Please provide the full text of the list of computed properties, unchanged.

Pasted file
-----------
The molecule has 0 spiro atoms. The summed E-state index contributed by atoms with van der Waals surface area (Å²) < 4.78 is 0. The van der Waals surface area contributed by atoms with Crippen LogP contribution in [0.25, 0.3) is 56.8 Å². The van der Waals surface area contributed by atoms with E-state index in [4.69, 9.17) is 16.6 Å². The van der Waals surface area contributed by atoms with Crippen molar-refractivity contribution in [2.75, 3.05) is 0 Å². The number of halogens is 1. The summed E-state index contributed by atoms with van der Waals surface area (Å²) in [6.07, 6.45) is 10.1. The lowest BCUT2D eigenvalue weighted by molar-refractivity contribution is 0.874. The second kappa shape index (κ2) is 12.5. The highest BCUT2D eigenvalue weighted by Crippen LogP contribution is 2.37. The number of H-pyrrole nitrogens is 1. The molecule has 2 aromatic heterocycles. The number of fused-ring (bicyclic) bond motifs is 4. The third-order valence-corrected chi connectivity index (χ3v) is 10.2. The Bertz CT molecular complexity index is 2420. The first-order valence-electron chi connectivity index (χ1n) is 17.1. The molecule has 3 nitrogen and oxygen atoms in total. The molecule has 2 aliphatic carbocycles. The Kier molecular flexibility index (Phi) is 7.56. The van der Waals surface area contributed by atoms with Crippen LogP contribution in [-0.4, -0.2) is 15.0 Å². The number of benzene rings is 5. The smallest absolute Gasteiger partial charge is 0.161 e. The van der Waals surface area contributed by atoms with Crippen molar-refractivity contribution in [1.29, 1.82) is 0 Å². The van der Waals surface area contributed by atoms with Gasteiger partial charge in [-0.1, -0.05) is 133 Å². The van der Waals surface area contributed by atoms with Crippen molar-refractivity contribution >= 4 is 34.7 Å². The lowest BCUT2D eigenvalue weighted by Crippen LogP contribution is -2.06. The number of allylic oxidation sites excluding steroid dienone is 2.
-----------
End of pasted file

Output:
The molecule has 0 spiro atoms. The summed E-state index contributed by atoms with van der Waals surface area (Å²) < 4.78 is 0. The van der Waals surface area contributed by atoms with Crippen LogP contribution in [0.25, 0.3) is 56.8 Å². The van der Waals surface area contributed by atoms with E-state index in [4.69, 9.17) is 16.6 Å². The van der Waals surface area contributed by atoms with Crippen molar-refractivity contribution in [2.75, 3.05) is 0 Å². The number of halogens is 1. The summed E-state index contributed by atoms with van der Waals surface area (Å²) in [6.07, 6.45) is 10.1. The lowest BCUT2D eigenvalue weighted by molar-refractivity contribution is 0.874. The second kappa shape index (κ2) is 12.5. The highest BCUT2D eigenvalue weighted by Crippen LogP contribution is 2.37. The number of H-pyrrole nitrogens is 1. The molecule has 2 aromatic heterocycles. The number of fused-ring (bicyclic) bond motifs is 4. The third-order valence-corrected chi connectivity index (χ3v) is 10.2. The Bertz CT molecular complexity index is 2420. The first-order valence-electron chi connectivity index (χ1n) is 17.1. The molecule has 3 nitrogen and oxygen atoms in total. The molecule has 2 aliphatic carbocycles. The Kier molecular flexibility index (Phi) is 7.56. The van der Waals surface area contributed by atoms with Crippen LogP contribution in [-0.4, -0.2) is 15.0 Å². The number of benzene rings is 5. The smallest absolute Gasteiger partial charge is 0.161 e. The van der Waals surface area contributed by atoms with Crippen molar-refractivity contribution in [1.29, 1.82) is 0 Å². The van der Waals surface area contributed by atoms with Gasteiger partial charge in [-0.1, -0.05) is 133 Å². The van der Waals surface area contributed by atoms with Crippen molar-refractivity contribution >= 4 is 34.7 Å². The lowest BCUT2D eigenvalue weighted by Crippen LogP contribution is -2.06. The number of allylic oxidation sites excluding steroid dienone is 2.